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posted on May 31, 2019
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by Maria Lahiffe

Your organization does important work, for a group of people who really need it. You need to get the word out about your work, to bring in potential donors and volunteers, and to educate the public about the issue you address. You need to be careful, though, about how you do that – especially during an election.

Two important pieces of legislation changed in late 2018, which affect how you can behave on behalf of your organization. These are the Income Tax Act and the Canada Elections Act.

Disclaimer: While Volunteer Ottawa has made every effort to provide accurate information, we are not qualified to give legal advice. For legal advice, please consult a qualified lawyer.

New Public Policy Advocacy Rules for Charities [1]

There used to be a limit on how much activity charities could engage in, with respect to public policy dialogue and development activities. This limitation has been lifted, but it’s still not open season. The activities need to further your charitable purposes, and you are still completely prohibited from engaging in partisan activites.

Public policy dialogue and development activities (PPDDAs) can include research, leading discussions, organizing conferences, informing the public, and attempting to shape public opinion. These activities can also include efforts to influence the laws, policies, and decisions of a government.

The definition of charitable purposes remains unchanged. In fact, there is not a specific definition under law, but rather a working definition which has evolved through 400 years of past court decisions. [1] Revenue Canada uses the following definition of a stated charitable purpose: [3]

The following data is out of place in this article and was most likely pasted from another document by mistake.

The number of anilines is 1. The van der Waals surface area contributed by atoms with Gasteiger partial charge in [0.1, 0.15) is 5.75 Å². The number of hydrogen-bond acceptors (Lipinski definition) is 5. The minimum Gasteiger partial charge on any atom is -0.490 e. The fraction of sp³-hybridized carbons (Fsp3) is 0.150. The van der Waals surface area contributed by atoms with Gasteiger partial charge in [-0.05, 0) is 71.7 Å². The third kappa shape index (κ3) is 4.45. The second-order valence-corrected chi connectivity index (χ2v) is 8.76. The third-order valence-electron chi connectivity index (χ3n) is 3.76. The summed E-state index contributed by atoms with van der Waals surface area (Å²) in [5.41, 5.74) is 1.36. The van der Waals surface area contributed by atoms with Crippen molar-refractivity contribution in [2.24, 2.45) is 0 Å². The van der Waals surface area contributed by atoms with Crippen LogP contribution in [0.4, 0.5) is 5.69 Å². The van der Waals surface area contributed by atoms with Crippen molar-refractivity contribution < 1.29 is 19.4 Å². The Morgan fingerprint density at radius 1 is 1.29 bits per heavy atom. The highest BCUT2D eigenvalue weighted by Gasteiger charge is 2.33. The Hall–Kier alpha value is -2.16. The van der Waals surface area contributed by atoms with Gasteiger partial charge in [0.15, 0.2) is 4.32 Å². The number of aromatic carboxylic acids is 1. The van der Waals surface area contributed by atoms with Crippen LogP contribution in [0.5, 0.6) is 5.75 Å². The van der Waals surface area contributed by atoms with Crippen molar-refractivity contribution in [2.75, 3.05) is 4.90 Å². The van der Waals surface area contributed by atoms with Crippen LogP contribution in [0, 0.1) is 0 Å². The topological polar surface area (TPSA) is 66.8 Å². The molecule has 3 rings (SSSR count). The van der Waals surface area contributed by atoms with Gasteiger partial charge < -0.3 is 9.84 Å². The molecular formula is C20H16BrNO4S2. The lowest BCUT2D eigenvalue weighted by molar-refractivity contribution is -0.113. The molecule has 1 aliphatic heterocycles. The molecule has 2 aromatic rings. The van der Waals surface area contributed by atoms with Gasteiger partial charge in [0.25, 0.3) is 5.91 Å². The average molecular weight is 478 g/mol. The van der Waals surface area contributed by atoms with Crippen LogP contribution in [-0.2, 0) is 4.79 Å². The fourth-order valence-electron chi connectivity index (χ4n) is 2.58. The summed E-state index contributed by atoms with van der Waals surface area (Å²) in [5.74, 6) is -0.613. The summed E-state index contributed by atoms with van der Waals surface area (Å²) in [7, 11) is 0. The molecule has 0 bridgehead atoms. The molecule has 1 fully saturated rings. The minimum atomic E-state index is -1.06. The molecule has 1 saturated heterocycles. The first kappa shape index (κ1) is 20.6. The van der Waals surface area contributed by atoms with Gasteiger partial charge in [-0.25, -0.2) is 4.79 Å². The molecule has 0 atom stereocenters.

• The purpose appears in the charity’s governing documents
  • The purpose falls within one of the four categories of charity
    • Relief of poverty
    • Advancement of education
    • Advancement of religion
    • Other purposes beneficial to the community in a way the law regards as charitable. These may include environmental protection, human rights, health promotion, animal welfare, and a number of other purposes.
  • The purpose provides a benefit to the public, i.e. it passes the Public Benefit Test.

Partisan activities include supporting or opposing, directly or indirectly, any political party or candidate for public office. This is a big grey area, where it is possible to court a lot of trouble if you are not careful. For example, if your charity provides evidence-based services, but a government institutes policies which are not based on peer-reviewed evidence, then some of your normal communications may have the potential to be construed as partisan.

New Advertising Rules for Charities and Not-for-Profits

If you pay to get your word out, then you are advertising. If your information includes messages which promote or oppose a party or a candidate, or that takes a position on an issue associated with a party or candidate, then it is considered election advertising. [4] As discussed above, this means that your honest promotion of your organization’s mission may potentially be construed as political, if a party or candidate is also associated with some aspect of that mission. For example, if you work to alleviate some of the issues related to homelessness, and a party or candidate also has a position on homelessness, then your messaging could be considered political. Political messaging comes under election advertising laws, which changed in late 2018.

Advertising includes: [4]

  • any print media, such as signs, newspaper ads, sponsored content in magazines, or anything else in print